How deep was the September 2001 stock market crisis?: putting recent events on the American and French markets into perspective with an index of market shocks
Bertrand Maillet and
LSE Research Online Documents on Economics from London School of Economics and Political Science, LSE Library
Markets reacted strongly to the World Trade Center attacks both in Europe and in the United States. The extent of this crisis was difficult to assess at the time, underlining the need for a specific tool to measure the magnitude of financial crises. A first measure was recently proposed and applied to the foreign exchange market by Zumbach et al (2000-a and 2000-b). Their measure relies on an analogy with geophysics; the related Index of Market Shocks (IMS) that we propose here is also the counterpart of the Richter scale used for earthquakes. We apply this measure on the French and the American stock markets to put recent market events into perspective. The crisis triggered by the September attacks was actually the worst since 1987, and the 9th when compared to major historical ones.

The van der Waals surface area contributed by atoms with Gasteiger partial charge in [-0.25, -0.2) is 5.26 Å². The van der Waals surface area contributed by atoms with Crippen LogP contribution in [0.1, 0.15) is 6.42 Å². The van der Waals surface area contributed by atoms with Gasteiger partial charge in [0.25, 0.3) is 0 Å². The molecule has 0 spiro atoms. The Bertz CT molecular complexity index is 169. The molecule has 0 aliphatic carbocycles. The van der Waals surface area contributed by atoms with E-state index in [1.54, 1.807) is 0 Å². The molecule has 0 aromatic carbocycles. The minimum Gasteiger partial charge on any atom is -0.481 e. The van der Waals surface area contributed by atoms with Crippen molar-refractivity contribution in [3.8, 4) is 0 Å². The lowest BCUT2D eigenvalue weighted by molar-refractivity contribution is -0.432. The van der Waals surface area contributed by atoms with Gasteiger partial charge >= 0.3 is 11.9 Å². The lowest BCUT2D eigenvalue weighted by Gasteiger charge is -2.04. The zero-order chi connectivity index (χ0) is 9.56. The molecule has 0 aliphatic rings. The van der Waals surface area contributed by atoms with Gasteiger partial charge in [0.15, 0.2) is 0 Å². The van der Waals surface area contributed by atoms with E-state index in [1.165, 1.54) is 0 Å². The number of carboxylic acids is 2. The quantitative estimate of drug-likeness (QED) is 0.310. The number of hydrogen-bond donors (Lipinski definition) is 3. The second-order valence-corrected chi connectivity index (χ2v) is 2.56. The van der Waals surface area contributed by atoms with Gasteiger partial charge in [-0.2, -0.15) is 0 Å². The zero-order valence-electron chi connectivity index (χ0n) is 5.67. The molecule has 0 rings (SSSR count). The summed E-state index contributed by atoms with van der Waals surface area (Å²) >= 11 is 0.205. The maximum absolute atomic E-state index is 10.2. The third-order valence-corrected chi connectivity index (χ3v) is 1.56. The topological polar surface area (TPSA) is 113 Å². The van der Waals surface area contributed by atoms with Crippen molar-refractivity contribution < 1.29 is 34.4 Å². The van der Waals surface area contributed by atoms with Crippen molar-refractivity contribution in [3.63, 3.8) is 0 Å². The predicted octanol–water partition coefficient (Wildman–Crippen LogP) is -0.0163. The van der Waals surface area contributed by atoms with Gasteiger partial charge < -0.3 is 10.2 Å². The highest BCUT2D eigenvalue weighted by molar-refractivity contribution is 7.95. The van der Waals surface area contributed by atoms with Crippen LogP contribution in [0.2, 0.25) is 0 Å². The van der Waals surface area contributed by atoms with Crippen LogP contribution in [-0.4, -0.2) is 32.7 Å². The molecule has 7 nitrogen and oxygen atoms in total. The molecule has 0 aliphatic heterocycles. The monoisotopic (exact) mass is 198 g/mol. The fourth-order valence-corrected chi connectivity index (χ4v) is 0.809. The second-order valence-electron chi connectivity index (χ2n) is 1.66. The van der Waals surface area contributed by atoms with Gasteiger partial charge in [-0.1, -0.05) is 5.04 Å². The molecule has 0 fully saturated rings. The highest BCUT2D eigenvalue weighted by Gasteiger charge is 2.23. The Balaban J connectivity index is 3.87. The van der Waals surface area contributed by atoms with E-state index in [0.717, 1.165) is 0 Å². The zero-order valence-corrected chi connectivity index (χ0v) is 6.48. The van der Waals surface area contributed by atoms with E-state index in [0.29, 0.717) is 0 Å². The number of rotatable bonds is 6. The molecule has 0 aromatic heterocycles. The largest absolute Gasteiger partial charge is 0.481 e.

Keywords: Financial crises; Volatility; Risk measurement; Heterogeneity of economic agents (search for similar items in EconPapers)
JEL-codes: G14 G10 (search for similar items in EconPapers)
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Working Paper: How Deep was the September 2001 Stock Market Crisis? Putting Recent Events on the American and French Markets into Perspective with an Index of Market Shocks (2002)
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Persistent link: https://EconPapers.repec.org/RePEc:ehl:lserod:24936
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